large project, trading one dependency for another for this size/scale of
project won't be as compelling as eliminating a dependency altogether.

Of course, as I say that, I see Platonides disagrees with me here.  Choosing
Python is not a huge disadvantage in this context, but it's not going to
have the same unanimous(-ish) approval of using PHP.



> Another possibility be writing it in C to avoid all interpreter
> overhead, and using a foreign function interface. Unfortunately, I'm not
> familiar with PHP's FFI. Google takes me to
>    http://wiki.php.net/rfc/php_native_interface
> which seems to think that as of a year ago there weren't any good ones,
> but this doesn't look too painful:
>    http://theserverpages.com/php/manual/en/zend.creating.php
>
>
I think straight PHP would be fine for this particular project.  The
downside of a C implementation is that, while its almost certainly going to
have the best performance characteristics, it also makes it more likely to
fall into disrepair and be a possible source of buffer overruns and other
security issues.

The nice thing about a PHP port (if done correctly) is that it would be a
trivial install for small wikis and Wikipedia alike.  That translates into
more usage, which in turn translates into higher likelihood that it stays
maintained.

That said, there have got to be a ton of projects that could benefit from
PHP->native C bindings.  I'm going to leave it to some other folks to
suggest projects in this area.


> I'm most familiar with Python and C, for whatever that's worth coming
> from an undergrad who didn't know Python existed five years ago. I
> learned PHP to maintain the web interfaces of an in-house print system
> at work, but I haven't used it for anything as involved as what we're
> discussing here. So, in terms of productivity, yes, if I have to work in
> PHP my mentor will probably get asked a few more newbie questions.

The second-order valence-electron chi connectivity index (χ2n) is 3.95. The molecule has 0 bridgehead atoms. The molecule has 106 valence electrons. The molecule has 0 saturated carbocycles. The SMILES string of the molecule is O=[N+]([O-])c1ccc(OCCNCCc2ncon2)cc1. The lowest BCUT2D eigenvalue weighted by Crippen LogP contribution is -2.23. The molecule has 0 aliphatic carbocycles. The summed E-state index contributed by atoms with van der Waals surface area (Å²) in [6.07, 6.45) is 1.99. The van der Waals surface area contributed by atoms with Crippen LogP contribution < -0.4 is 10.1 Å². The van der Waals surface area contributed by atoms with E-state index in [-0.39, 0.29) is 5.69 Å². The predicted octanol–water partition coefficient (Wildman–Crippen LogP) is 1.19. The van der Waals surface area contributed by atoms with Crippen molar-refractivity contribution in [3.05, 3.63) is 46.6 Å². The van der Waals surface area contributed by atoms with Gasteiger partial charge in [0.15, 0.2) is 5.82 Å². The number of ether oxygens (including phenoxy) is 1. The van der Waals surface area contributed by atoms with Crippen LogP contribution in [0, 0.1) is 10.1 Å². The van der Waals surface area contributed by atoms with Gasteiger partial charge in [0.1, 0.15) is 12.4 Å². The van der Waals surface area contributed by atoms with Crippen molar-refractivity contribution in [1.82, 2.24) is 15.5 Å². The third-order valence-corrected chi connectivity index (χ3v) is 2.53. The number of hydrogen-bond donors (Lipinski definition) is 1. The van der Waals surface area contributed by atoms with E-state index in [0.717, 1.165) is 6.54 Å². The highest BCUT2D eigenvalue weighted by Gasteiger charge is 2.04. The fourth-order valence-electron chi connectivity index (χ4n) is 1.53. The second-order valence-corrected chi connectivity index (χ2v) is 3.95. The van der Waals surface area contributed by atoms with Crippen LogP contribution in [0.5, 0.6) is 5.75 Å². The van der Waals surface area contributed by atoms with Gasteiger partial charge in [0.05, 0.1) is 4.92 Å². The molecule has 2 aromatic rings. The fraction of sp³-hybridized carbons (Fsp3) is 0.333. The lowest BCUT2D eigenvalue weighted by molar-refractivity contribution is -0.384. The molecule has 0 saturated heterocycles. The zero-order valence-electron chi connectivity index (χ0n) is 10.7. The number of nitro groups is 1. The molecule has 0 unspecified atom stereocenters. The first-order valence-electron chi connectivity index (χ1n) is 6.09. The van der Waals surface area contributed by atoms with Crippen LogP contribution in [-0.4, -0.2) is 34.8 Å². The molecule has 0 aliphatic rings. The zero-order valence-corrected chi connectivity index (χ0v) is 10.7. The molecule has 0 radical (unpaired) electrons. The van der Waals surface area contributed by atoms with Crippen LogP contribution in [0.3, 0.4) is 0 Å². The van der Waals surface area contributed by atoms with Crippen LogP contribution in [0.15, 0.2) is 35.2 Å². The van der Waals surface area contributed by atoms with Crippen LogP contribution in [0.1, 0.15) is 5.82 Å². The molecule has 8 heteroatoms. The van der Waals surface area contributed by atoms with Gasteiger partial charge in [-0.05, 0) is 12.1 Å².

>
> In terms of happiness, though, it'd be a great opportunity to dig into
> PHP and finally learn to use it as more than really smart CSS with a
> database connection. Although I prefer Python or even C because I think
> I'd be more useful, I wouldn't be very upset at all if it turned out you
> guys were willing to let me learn PHP on your time.
>


There's a few Python-based things that might be interesting, but I think
you'll get a lot more love for doing something in PHP or C.  Since this is a
student internship, you shouldn't be bashful about using this as a learning
opportunity.

I'd only caution against convincing yourself (and us) that you'll be more
interested in learning something like PHP than you truly are.  It might help
you land a spot, but it will work against you in having a successful
project, and this has such high visibility that you'll really want to be
successful.  So, if you find yourself thinking about doing this in PHP and
having your inner voice say "meh", then I'd recommend sticking to your guns
and propose doing this or something else in Python and/or C.



> > 2.  Are you zeroing in on <math> parsing and parsing in general because
> > that's an area that you're already developing expertise in and/or are
> deeply
> > interested in getting into, or is that just something that looked kinda
> > interesting to learn about relative to other opportunities you